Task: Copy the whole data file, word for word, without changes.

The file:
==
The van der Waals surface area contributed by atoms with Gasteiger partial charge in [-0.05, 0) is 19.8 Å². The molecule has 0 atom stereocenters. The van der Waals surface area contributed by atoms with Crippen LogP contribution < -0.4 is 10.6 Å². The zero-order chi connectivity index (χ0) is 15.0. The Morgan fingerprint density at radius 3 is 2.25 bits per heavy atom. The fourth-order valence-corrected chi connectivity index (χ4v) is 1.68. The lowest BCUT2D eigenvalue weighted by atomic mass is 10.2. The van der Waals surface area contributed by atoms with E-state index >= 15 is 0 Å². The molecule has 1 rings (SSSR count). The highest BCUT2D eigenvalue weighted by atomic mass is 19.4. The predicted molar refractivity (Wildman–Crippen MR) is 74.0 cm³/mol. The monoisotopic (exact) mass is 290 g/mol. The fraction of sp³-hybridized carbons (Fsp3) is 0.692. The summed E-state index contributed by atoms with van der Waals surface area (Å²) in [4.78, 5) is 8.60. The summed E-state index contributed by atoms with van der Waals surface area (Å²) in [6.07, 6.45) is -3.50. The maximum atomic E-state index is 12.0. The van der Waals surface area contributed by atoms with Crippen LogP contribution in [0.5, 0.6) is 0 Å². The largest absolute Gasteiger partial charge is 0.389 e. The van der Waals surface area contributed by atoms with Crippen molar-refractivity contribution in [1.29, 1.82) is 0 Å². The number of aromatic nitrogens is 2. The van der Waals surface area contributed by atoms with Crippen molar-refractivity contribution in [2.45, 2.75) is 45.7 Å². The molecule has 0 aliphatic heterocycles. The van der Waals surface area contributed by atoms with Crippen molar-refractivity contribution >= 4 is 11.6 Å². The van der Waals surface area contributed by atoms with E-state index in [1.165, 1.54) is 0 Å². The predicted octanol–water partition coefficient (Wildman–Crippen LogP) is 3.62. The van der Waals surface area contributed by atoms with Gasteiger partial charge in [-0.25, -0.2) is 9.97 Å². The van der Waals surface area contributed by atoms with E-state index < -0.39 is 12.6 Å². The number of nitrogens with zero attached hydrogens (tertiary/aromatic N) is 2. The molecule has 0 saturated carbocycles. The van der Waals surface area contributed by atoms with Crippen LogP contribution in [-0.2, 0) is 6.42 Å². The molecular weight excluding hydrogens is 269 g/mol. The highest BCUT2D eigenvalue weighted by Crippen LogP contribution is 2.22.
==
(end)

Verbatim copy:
The van der Waals surface area contributed by atoms with Gasteiger partial charge in [-0.05, 0) is 19.8 Å². The molecule has 0 atom stereocenters. The van der Waals surface area contributed by atoms with Crippen LogP contribution < -0.4 is 10.6 Å². The zero-order chi connectivity index (χ0) is 15.0. The Morgan fingerprint density at radius 3 is 2.25 bits per heavy atom. The fourth-order valence-corrected chi connectivity index (χ4v) is 1.68. The lowest BCUT2D eigenvalue weighted by atomic mass is 10.2. The van der Waals surface area contributed by atoms with E-state index >= 15 is 0 Å². The molecule has 1 rings (SSSR count). The highest BCUT2D eigenvalue weighted by atomic mass is 19.4. The predicted molar refractivity (Wildman–Crippen MR) is 74.0 cm³/mol. The monoisotopic (exact) mass is 290 g/mol. The fraction of sp³-hybridized carbons (Fsp3) is 0.692. The summed E-state index contributed by atoms with van der Waals surface area (Å²) in [4.78, 5) is 8.60. The summed E-state index contributed by atoms with van der Waals surface area (Å²) in [6.07, 6.45) is -3.50. The maximum atomic E-state index is 12.0. The van der Waals surface area contributed by atoms with Crippen LogP contribution in [0.5, 0.6) is 0 Å². The largest absolute Gasteiger partial charge is 0.389 e. The van der Waals surface area contributed by atoms with Crippen molar-refractivity contribution in [1.29, 1.82) is 0 Å². The number of aromatic nitrogens is 2. The van der Waals surface area contributed by atoms with Crippen molar-refractivity contribution in [2.45, 2.75) is 45.7 Å². The molecule has 0 aliphatic heterocycles. The van der Waals surface area contributed by atoms with Crippen molar-refractivity contribution >= 4 is 11.6 Å². The van der Waals surface area contributed by atoms with E-state index in [1.165, 1.54) is 0 Å². The predicted octanol–water partition coefficient (Wildman–Crippen LogP) is 3.62. The van der Waals surface area contributed by atoms with Gasteiger partial charge in [-0.25, -0.2) is 9.97 Å². The van der Waals surface area contributed by atoms with E-state index < -0.39 is 12.6 Å². The number of nitrogens with zero attached hydrogens (tertiary/aromatic N) is 2. The molecule has 0 saturated carbocycles. The van der Waals surface area contributed by atoms with Crippen LogP contribution in [-0.2, 0) is 6.42 Å². The molecular weight excluding hydrogens is 269 g/mol. The highest BCUT2D eigenvalue weighted by Crippen LogP contribution is 2.22.